Types Of Web Developer

To say one is a Web Developer is similar to saying one is an engineer. Without further clarification, the label means very little. To help with apprehending the various specialisms within the field, I have created this transparently cynical piece of link bait. My list is by no means comprehensive and I invite you to offer additions via the Twitter comments (#devtypes) or by email (heydon@heydonworks.com) if you wish to submit a fuller description. Compelling suggestions will be included with attribution.

Warning: Some bad language to follow.

1. Rockstar

The so-called Rockstar developer has no relationship with either music or — since his or her talents have such a narrow appeal — stardom. They do enjoy the attention of groupies, but such a following is typically constituted by heterosexual members of the same sex.

Rockstar programmers are prized for their impressive ability to quickly adopt and master new tehnologies and techniques. All too often, this enviable aptitude is employed to find solutions for problems that don’t fucking exist.

2. Bricklayer

Bricklayers avoid authoring code. Instead, they prefer to rely on the third party modules, plugins, extensions, libraries and widgets that form the building blocks of their application.

If it all goes wrong, try to resist the temptation to shout “JENGA!” as their Tower Of Babel collapses under its own payload. Fortunately, in this eventuality, there are a number of anonymous parties to blame.

3. Hacker

An extremely talented Bricklayer but with more maps, less SQL and an obliquely political agenda.

4. Personal Shopper

The Personal Shopper is a henchman who belongs to the Client’s inner circle. With a limited understanding of HTML, CSS, The English Language or basic design principles, the Personal Shopper is charged with ‘designing’ the website using Adobe’s photo editor, Photoshop.

The Client and his Personal Shopper are often equally oblivious to the sheer tedium and futility that consequently ensues.

5. Shoplifter

The Shoplifter is the one whose job it is to translate the Personal Shopper’s picture of a website into code. For the sake of accessibility and good document structure, this usually requires many a conjuring trick.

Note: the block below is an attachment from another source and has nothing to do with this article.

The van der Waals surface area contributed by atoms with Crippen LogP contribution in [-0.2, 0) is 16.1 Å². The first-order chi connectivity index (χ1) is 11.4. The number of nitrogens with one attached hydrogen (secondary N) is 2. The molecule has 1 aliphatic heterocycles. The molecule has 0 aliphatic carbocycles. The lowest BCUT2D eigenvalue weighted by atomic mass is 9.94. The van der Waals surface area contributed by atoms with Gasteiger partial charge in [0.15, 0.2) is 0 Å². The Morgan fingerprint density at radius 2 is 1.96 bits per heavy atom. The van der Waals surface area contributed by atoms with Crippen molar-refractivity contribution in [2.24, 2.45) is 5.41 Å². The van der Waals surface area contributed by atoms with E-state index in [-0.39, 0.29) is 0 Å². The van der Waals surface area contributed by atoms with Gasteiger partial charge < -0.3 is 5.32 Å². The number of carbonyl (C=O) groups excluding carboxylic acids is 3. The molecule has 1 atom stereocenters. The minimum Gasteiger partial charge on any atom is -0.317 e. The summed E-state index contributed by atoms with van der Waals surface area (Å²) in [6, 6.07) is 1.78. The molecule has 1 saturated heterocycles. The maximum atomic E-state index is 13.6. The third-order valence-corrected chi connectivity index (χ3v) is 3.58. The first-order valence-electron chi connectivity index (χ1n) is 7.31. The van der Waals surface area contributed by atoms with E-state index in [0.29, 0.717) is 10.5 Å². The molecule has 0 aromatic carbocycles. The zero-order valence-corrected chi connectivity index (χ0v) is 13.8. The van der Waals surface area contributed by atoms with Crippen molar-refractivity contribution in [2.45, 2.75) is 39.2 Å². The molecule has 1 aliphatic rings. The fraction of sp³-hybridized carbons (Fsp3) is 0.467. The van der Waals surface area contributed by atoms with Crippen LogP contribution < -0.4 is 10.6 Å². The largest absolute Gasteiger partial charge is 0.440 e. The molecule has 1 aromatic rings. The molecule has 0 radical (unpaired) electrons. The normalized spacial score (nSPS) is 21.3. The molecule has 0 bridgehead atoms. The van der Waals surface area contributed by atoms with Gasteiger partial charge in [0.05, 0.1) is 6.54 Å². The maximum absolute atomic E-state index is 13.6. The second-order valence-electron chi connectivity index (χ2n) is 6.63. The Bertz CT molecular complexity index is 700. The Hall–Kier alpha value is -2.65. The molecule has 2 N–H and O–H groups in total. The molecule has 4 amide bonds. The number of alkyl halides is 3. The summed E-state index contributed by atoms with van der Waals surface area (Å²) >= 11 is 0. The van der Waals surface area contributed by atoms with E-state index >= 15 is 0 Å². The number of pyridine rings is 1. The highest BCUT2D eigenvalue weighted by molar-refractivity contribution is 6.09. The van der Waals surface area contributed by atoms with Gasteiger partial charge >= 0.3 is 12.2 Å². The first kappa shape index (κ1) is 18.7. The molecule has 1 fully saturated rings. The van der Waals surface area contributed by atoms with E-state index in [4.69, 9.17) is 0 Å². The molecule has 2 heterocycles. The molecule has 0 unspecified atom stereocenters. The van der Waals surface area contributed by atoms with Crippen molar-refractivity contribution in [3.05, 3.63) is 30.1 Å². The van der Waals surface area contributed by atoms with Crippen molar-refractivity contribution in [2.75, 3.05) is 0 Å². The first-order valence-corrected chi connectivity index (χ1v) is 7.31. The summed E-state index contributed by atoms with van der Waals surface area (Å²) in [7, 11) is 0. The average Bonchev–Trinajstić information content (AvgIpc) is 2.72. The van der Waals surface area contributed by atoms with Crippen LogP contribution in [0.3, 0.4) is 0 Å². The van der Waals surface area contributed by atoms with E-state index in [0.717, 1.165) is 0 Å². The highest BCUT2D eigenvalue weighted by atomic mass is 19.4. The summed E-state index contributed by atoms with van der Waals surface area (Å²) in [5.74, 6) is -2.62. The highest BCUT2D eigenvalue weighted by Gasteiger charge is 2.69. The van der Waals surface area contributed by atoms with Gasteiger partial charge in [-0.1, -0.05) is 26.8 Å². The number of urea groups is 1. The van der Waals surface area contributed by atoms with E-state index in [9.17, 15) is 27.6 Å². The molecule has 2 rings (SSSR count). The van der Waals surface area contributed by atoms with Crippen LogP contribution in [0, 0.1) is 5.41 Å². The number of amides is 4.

Anxiety sets in when the Shoplifter realises that their friends have forgotten to think about functionality again and that a new set of designs failing to address this issue will soon arrive in the post.

6. DOManipulator

From DOM plus Manipulator; essentially a code-literate UI/UX designer.

Whilst they are particularly adept at arranging and rearranging the data presented to the user, just don’t ask the DOManipulator how the data got there, where it came from or how it was modelled. According to the DOManipulator, there is an events-based extension for CSS. This extension is called javascript.

7. Pedant

The Pedant is a developer whose expertise in semantic HTML is expressed entirely by pointing out the errors, no matter how small, in other developers’ code grammar.

If you’ve ever shown a fellow developer a rough proof of concept and he’s rolled his eyes at the less than optimal nesting of heading elements, you’ve probably encountered a pedant.

Pedants’ portfolios are usually extremely scant, either because they take forever to build perfect websites or because their many inevitably imperfect creations are omitted (fearing accusations of hypocrisy).

8. Brogrammer

From the fraternity moniker ‘bro’ plus ‘programmer’. The Brogrammer is a programmer who identifies coding with hangovers. Having discovered that doing a day of programming is a particularly curative post-binge-drinking activity, he has forged a strong association whereby he can no longer even contemplate writing code without being depleted of electrolytes, vitamins and sleep.

His ambition as a programmer is inevitably superceded by alcohol’s own ‘will to power‘, resulting in shitty work. Either that, or he has largely fictionalised his ‘brogrammer’ status as a compensatory front, which is almost always the case.

9. Non-developer

Not all protagonists in development agencies are always developers and, by way of contrast, the Non-developer is certainly worthy of a mention.

The typical Non-developer is the Project Manager for the ‘home team’. He or she may spend most of their time pitching or communing with clients, but the title ‘Non-developer’ does not
suggest that they are unable to develop at all; just that this is not their prescribed role.

Inevitably, Non-developers are looked down upon for not being ‘experts’. However, by being able to see the wood despite the trees, they have a startling knack for pointing out embarrassing misconceptions on the part of their more entrenched colleagues. So don’t get too cocky…

10. Sampler

Added by Greg Simon in the comments.

“The sampler has an understanding of the basic fundamentals of HTML/CSS/Javascript and visits sites that contain code snippets showing off developed code. The sampler will attempt to use the code snippet by copying the demo and seeing if it works out the box. The sampler will spend a minimum amount of time back-engineering the developed code to suite their purpose, if the code snippet is too difficult or cumbersome to implement, they will promptly abandon the sampled script in pursuit of a different, often more simplistic, approach that they can use”

The sampler’s motto: “it’s not about the journey, it’s about the destination”.